February 26th, 2020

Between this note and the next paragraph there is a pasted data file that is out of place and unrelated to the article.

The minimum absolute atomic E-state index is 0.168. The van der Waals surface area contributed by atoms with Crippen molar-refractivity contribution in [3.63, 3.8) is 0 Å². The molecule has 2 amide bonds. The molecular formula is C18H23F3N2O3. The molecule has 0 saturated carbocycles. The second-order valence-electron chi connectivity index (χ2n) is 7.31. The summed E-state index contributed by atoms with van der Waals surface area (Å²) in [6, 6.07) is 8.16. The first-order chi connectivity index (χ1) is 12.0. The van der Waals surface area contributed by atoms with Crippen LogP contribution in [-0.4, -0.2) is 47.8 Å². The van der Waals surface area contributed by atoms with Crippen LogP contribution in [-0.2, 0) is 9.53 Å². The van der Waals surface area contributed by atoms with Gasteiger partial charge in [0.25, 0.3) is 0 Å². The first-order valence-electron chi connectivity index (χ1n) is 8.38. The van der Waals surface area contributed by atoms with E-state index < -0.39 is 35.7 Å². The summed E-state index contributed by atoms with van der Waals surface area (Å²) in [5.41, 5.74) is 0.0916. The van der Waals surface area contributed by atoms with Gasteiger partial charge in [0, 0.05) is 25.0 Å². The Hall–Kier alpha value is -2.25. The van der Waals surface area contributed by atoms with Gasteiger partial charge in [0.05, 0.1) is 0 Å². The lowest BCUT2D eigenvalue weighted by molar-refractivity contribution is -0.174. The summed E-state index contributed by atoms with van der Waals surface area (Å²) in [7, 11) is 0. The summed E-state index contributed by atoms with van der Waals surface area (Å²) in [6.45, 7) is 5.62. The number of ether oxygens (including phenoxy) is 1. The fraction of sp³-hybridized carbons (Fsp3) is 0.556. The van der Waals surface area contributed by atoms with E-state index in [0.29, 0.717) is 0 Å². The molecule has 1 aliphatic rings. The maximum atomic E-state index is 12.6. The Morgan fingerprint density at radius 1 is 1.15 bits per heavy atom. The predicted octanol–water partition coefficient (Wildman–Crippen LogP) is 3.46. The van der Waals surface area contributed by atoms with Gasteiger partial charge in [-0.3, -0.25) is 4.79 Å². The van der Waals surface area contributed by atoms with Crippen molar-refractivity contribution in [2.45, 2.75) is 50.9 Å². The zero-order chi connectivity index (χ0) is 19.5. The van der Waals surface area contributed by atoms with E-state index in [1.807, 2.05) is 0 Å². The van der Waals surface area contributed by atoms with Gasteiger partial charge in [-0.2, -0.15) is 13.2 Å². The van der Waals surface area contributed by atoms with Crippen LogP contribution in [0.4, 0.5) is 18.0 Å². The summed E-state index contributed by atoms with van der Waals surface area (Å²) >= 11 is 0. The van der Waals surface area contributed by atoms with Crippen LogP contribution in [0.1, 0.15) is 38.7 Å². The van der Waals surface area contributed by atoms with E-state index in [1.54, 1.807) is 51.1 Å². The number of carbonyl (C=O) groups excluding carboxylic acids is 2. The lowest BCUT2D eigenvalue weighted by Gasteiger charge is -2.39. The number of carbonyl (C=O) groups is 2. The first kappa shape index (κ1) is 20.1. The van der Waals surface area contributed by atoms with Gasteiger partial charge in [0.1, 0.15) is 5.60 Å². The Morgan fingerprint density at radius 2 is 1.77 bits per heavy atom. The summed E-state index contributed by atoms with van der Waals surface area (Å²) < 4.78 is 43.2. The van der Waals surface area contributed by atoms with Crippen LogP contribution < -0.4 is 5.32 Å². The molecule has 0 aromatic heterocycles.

It’s funny after 5 years of living with Bailey that I only now learn about her loud snoring. Last week, my youngest son complained at breakfast that he had been kept up through the night by Bailey. A shared wall exists between his bedroom and the front entry room. Bailey prefers to lie alongside this wall with the metal door stop pressing into her back. It seems that Bailey, exhausted by two hikes on snow-covered trails followed by long naps in between, falls into a very deep sleep at night. Her snores vibrate her body which in turn vibrates the wall. My son’s headboard leans against this wall and it vibrates with each loud snore. Between the wall and headboard vibrations combined with Bailey’s noisy snorts, Cameron has not been getting enough sleep. When he first mentioned it, I stared at him in disbelief. To me, her soft, gentle snores lull me to sleep for an afternoon nap. How could her loud snoring escape my notice? I have an earlier bedtime than the big girl. My mornings begin at 5 am, sometimes earlier if I am clock watching, and I reach the pumpkin hour at 9 pm. My lights are out at 9:30 pm which is when Bailey goes for her last business walk of the day with my husband. My bedroom is far enough away that I hear nothing from nocturnal stirrings of a Newfoundland dog. Usually, Cameron is also fast asleep before she breaks into the vibrating wall routine. A few late nights spent reading a book meant trying to sleep after Bailey was well on her way to orchestrating a symphony of loud snores. I suggested ear plugs to no avail. His solution was just to go to bed earlier than her. Our girl had found a way to convince the teenager in the house not to stay up late. In my mind, these are good vibrations.